“Unless we are using emissions-capping policies or performance standard policies, it's not clear to me that we can have a high degree of confidence that we're going to meet our legal requirements,” Duval said. 

In the weeks leading up to release of the Climate Action Plan, a regional initiative to reduce transportation emissions crumbled when multiple states backed out. Vermont itself had not yet committed to joining the initiative but was moving in that direction.

Transportation accounts for the biggest single share of the state’s emissions, and councilors had expected the Transportation Climate Initiative Program, often called TCI-P, to reduce emissions in participating states by 26% throughout the next decade. It was one of the most impactful recommendations in the Climate Action Plan — and then it fell apart.

The Climate Council plans to propose new recommendations for the transportation sector by November. 

Another impactful measure, the clean heat standard, which is expected to reduce emissions in the state’s thermal sector, is currently working its way through the Legislature. 

Jared Duval
Jared Duval. Photo by Mike Dougherty/VTDigger

The bill, H.715, has already passed the House and is sitting before the Senate Committee on Natural Resources and Energy. As passed by the House, the bill proposes implementing the clean heat standard on Jan. 1, 2025 — the same day as the 2025 emissions deadline.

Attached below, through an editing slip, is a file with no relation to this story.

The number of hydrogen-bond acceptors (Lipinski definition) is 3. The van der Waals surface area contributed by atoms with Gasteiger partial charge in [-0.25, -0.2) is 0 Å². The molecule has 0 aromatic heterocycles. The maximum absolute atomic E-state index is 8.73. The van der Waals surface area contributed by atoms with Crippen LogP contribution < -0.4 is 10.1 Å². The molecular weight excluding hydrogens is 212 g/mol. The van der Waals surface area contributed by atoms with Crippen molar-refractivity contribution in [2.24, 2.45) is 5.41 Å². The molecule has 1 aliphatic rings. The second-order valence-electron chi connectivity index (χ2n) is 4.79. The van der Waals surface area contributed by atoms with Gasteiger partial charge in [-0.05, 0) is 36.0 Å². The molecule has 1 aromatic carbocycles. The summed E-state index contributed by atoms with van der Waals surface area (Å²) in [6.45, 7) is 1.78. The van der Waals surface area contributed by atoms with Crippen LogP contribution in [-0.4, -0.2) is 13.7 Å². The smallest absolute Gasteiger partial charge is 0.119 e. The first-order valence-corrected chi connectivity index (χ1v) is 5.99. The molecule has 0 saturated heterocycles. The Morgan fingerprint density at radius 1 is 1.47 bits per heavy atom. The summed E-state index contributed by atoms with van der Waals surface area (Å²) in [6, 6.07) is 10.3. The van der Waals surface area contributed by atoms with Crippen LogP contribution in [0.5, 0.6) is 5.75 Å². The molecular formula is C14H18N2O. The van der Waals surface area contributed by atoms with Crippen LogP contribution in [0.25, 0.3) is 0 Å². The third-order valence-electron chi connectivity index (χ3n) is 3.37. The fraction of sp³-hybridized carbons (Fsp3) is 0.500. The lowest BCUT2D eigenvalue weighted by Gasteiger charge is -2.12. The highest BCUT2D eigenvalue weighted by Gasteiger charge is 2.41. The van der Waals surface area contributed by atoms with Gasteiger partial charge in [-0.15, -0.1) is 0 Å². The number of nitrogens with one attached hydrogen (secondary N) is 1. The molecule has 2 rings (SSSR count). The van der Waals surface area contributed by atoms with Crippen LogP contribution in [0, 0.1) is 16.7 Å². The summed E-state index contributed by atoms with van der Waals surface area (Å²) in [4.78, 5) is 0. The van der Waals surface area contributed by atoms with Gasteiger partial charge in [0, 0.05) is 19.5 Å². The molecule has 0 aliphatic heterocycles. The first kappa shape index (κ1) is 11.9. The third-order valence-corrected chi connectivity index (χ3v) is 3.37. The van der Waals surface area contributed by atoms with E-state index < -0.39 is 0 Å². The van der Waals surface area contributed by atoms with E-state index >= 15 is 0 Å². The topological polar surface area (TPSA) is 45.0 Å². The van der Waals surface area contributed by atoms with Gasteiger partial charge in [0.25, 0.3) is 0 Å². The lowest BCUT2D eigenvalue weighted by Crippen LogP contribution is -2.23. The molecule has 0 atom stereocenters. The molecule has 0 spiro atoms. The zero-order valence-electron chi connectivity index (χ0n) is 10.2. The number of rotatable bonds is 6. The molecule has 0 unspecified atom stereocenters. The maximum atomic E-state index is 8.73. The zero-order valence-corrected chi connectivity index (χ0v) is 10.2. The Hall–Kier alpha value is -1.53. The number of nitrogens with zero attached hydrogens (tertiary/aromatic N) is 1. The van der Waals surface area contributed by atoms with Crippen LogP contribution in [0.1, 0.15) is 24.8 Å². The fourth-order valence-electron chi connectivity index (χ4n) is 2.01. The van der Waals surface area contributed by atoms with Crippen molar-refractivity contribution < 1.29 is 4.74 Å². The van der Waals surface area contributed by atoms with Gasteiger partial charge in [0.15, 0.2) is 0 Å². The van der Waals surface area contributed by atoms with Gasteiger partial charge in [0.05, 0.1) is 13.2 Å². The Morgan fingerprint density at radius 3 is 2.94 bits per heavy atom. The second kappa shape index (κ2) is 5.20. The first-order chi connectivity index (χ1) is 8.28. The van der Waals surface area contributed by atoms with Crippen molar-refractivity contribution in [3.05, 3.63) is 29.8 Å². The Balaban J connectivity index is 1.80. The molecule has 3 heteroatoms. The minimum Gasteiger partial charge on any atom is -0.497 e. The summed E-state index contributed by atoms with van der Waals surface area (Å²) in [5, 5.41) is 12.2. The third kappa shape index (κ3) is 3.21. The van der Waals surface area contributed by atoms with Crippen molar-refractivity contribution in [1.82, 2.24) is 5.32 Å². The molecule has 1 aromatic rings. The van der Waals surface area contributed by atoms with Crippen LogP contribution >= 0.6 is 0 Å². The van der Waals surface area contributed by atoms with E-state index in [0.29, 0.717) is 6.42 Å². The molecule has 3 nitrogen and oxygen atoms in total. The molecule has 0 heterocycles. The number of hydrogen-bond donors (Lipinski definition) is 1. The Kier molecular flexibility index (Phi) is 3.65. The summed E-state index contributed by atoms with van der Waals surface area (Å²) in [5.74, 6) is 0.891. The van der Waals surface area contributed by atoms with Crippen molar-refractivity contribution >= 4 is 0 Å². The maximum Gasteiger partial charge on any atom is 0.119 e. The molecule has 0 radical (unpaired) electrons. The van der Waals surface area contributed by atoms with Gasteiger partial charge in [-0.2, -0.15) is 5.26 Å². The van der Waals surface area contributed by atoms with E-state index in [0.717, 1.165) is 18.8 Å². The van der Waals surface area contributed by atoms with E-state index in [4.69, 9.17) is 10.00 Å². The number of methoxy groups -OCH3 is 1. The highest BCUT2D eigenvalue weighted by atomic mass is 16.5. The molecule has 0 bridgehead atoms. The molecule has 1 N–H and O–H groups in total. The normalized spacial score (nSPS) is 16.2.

Gov. Phil Scott has also expressed concerns about the bill, sparking questions about a potential veto. 

Duval testified before the Senate Natural Resources Committee last week, urging lawmakers to pass the bill this session. 

“I want to say that the most important thing — whether from the perspective of legal compliance with the Global Warming Solutions Act, whether given the moral urgency of global climate justice or whether from the perspective of reducing costs and maximizing savings in the needed energy transition — is to not delay passage and implementation of this bill beyond this year,” he told lawmakers. 

Otherwise, Duval said during his testimony, “the Climate Action Plan will almost certainly not add up for 2025, let alone 2030.”

Lawmakers are balancing the need to reduce emissions with the complexity of putting forward a regulatory system that does not hurt Vermonters who use fossil fuels to heat their homes — particularly those already struggling to pay the surging costs for fuels such as propane and heating oil. Proponents of the measure say a transition away from the volatile fossil fuel market will reduce costs for Vermonters.

“I think there’s a practical reality of trying to make sure we're making good choices for the long term, even if it may not be a perfect fit with some of the short-term requirements, frankly, of the Global Warming Solutions Act,” said Moore, head of the Agency of Natural Resources.  

Many argue that the Climate Council should have included more people in its public engagement process. Lessons from that time have caused lawmakers to require the Public Utility Commission — which would carry out the implementation of a clean heat standard — to hold more robust public discussions before a policy would take hold.